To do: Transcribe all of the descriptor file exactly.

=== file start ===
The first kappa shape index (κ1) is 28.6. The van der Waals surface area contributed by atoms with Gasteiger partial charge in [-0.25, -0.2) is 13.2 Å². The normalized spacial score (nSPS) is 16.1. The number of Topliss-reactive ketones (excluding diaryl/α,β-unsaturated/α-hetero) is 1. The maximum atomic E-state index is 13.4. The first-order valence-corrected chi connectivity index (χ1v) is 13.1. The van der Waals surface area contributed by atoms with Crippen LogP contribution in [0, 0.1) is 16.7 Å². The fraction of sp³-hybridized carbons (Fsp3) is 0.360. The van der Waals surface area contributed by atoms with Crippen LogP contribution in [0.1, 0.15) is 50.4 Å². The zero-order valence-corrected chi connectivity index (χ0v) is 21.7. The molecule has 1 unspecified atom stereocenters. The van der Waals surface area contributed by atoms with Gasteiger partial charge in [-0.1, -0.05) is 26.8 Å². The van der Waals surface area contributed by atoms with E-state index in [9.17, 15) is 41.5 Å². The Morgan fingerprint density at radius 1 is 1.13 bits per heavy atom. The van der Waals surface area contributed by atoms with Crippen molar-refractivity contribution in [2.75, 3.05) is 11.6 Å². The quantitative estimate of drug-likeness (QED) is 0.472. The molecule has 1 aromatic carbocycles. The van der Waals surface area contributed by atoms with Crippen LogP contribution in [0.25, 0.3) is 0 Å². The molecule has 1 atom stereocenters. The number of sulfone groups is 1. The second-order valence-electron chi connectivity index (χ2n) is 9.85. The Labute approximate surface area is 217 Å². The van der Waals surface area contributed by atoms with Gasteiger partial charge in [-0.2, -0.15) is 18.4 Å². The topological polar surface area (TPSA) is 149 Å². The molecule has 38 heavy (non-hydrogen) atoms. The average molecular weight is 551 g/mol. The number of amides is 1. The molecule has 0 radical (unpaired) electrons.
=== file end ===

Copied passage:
The first kappa shape index (κ1) is 28.6. The van der Waals surface area contributed by atoms with Gasteiger partial charge in [-0.25, -0.2) is 13.2 Å². The normalized spacial score (nSPS) is 16.1. The number of Topliss-reactive ketones (excluding diaryl/α,β-unsaturated/α-hetero) is 1. The maximum atomic E-state index is 13.4. The first-order valence-corrected chi connectivity index (χ1v) is 13.1. The van der Waals surface area contributed by atoms with Crippen LogP contribution in [0, 0.1) is 16.7 Å². The fraction of sp³-hybridized carbons (Fsp3) is 0.360. The van der Waals surface area contributed by atoms with Crippen LogP contribution in [0.1, 0.15) is 50.4 Å². The zero-order valence-corrected chi connectivity index (χ0v) is 21.7. The molecule has 1 unspecified atom stereocenters. The van der Waals surface area contributed by atoms with Gasteiger partial charge in [-0.1, -0.05) is 26.8 Å². The van der Waals surface area contributed by atoms with E-state index in [9.17, 15) is 41.5 Å². The Morgan fingerprint density at radius 1 is 1.13 bits per heavy atom. The van der Waals surface area contributed by atoms with Crippen molar-refractivity contribution in [2.75, 3.05) is 11.6 Å². The quantitative estimate of drug-likeness (QED) is 0.472. The molecule has 1 aromatic carbocycles. The van der Waals surface area contributed by atoms with Crippen LogP contribution in [0.25, 0.3) is 0 Å². The molecule has 1 atom stereocenters. The number of sulfone groups is 1. The second-order valence-electron chi connectivity index (χ2n) is 9.85. The Labute approximate surface area is 217 Å². The van der Waals surface area contributed by atoms with Gasteiger partial charge in [-0.2, -0.15) is 18.4 Å². The topological polar surface area (TPSA) is 149 Å². The molecule has 38 heavy (non-hydrogen) atoms. The average molecular weight is 551 g/mol. The number of amides is 1. The molecule has 0 radical (unpaired) electrons.